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InfoSec News Nuggets 11/21/2023

Two top Ukrainian cyber officials dismissed amid embezzlement probe 

Two high-ranking cybersecurity officials in Ukraine were dismissed on Monday, according to a senior government official, amid an investigation into suspected embezzlement of state funds. Yurii Shchyhol, the head of Ukraine’s State Service for Special Communications and Information Protection (SSSCIP), said in a statement that he submitted his resignation from the post early this morning. “I am confident that I will be able to prove my innocence during an impartial investigation and directly in court,” Shchyhol said. 


Nearly 9 million patients’ records compromised in data breach 

A cyberattack on a medical transcription company compromised highly sensitive health data belonging to nearly four million patients at Northwell Health, New York State’s largest healthcare provider and private employer. The breach also impacted a healthcare system in Illinois, Cook County Health, which disclosed that 1.2 million of its patients were affected. About four million additional patients from undisclosed locations were also impacted. The attack is one of the worst medical data breaches in recent years, according to a U.S. Department of Health and Human Services data breach list. 


Recognizing fake news now a required subject in California schools 

Pushing back against the surge of misinformation online, California will now require all K-12 students to learn media literacy skills — such as recognizing fake news and thinking critically about what they encounter on the internet. Gov. Gavin Newsom last month signed Assembly Bill 873, which requires the state to add media literacy to curriculum frameworks for English language arts, science, math and history-social studies, rolling out gradually beginning next year. Instead of a stand-alone class, the topic will be woven into existing classes and lessons throughout the school year.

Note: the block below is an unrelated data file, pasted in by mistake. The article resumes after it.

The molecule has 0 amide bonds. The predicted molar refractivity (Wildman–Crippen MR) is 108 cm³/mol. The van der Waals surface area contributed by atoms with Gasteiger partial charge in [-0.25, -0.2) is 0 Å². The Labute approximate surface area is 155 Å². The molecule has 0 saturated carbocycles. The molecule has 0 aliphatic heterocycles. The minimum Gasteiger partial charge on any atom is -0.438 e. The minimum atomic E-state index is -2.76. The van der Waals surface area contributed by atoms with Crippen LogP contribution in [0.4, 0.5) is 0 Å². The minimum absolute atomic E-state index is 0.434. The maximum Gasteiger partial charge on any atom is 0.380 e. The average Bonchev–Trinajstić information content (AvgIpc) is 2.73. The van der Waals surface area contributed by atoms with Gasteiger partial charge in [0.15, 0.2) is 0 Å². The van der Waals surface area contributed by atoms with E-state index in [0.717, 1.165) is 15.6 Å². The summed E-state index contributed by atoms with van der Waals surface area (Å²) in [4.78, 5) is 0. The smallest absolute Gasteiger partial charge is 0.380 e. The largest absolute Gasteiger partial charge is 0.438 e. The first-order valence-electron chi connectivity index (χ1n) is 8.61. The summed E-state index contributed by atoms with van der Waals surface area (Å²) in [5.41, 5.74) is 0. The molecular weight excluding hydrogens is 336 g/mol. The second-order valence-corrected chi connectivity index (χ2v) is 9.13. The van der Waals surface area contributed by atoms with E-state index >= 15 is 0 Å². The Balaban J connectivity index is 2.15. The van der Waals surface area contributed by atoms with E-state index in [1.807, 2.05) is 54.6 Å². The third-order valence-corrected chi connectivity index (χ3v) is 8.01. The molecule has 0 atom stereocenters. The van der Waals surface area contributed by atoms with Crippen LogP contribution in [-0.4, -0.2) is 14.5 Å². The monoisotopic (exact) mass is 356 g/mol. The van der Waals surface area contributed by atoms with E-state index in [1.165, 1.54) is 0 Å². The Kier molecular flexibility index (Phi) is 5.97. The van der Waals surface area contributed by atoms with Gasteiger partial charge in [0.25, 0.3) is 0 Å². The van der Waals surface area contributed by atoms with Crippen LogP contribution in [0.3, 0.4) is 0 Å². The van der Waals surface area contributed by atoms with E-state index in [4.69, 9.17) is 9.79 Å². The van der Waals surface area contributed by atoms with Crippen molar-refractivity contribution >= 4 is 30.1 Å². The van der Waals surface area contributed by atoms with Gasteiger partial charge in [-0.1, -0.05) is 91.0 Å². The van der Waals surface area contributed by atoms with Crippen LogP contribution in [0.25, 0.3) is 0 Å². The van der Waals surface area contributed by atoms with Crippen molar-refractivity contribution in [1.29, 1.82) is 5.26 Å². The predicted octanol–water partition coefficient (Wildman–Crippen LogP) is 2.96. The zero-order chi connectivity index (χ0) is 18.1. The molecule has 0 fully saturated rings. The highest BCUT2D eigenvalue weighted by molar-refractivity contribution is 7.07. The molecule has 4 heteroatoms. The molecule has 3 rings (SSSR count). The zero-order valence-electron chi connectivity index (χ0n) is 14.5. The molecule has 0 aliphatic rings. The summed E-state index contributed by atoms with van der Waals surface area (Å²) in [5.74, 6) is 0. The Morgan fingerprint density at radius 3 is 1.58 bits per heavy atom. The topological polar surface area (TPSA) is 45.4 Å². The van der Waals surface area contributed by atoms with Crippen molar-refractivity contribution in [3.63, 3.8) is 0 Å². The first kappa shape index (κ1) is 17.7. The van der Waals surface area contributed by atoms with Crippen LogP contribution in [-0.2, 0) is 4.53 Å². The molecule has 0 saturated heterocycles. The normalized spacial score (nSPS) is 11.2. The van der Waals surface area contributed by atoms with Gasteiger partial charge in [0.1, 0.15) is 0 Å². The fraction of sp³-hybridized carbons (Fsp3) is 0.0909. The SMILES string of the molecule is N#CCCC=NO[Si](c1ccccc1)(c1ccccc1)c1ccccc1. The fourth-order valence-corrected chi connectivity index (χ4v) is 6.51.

Canadian government discloses data breach after contractor hacks 

The Canadian government says two of its contractors have been hacked, exposing sensitive information belonging to an undisclosed number of government employees. These breaches occurred last month and impacted Brookfield Global Relocation Services (BGRS) and SIRVA Worldwide Relocation & Moving Services, both providers of relocation services to Canadian government employees. Government-related information stored on compromised BGRS and SIRVA Canada systems dates back to 1999, and it belongs to a broad spectrum of affected individuals, including members of the Royal Canadian Mounted Police (RCMP), Canadian Armed Forces personnel, and Government of Canada employees. 


US Cybersecurity Lab Suffers Major Data Breach 

A leading US laboratory famed for cybersecurity, nuclear and clean energy research has reportedly suffered a major breach of employee data. Dating back to the 1940s, Idaho National Laboratory (INL) is responsible for generating the first usable electricity from nuclear power and developing the first nuclear propulsion systems for nuclear submarines and aircraft carriers. More recently, it claims to have become “a world leader in securing critical infrastructure systems,” and particularly industrial control systems. 


Crimeware and financial cyberthreats in 2024 

At Kaspersky, we constantly monitor the financial cyberthreat landscape, which includes threats to financial institutions, such as banks, and financially motivated threats, such as ransomware, that target a broader range of industries. As part of our Kaspersky Security Bulletin, we try to predict how these cyberthreats will evolve in the coming year to help individuals and businesses to be prepared to face them. In this article, we will first assess our predictions for 2023, and then, try to figure out which trends are coming in 2024. 

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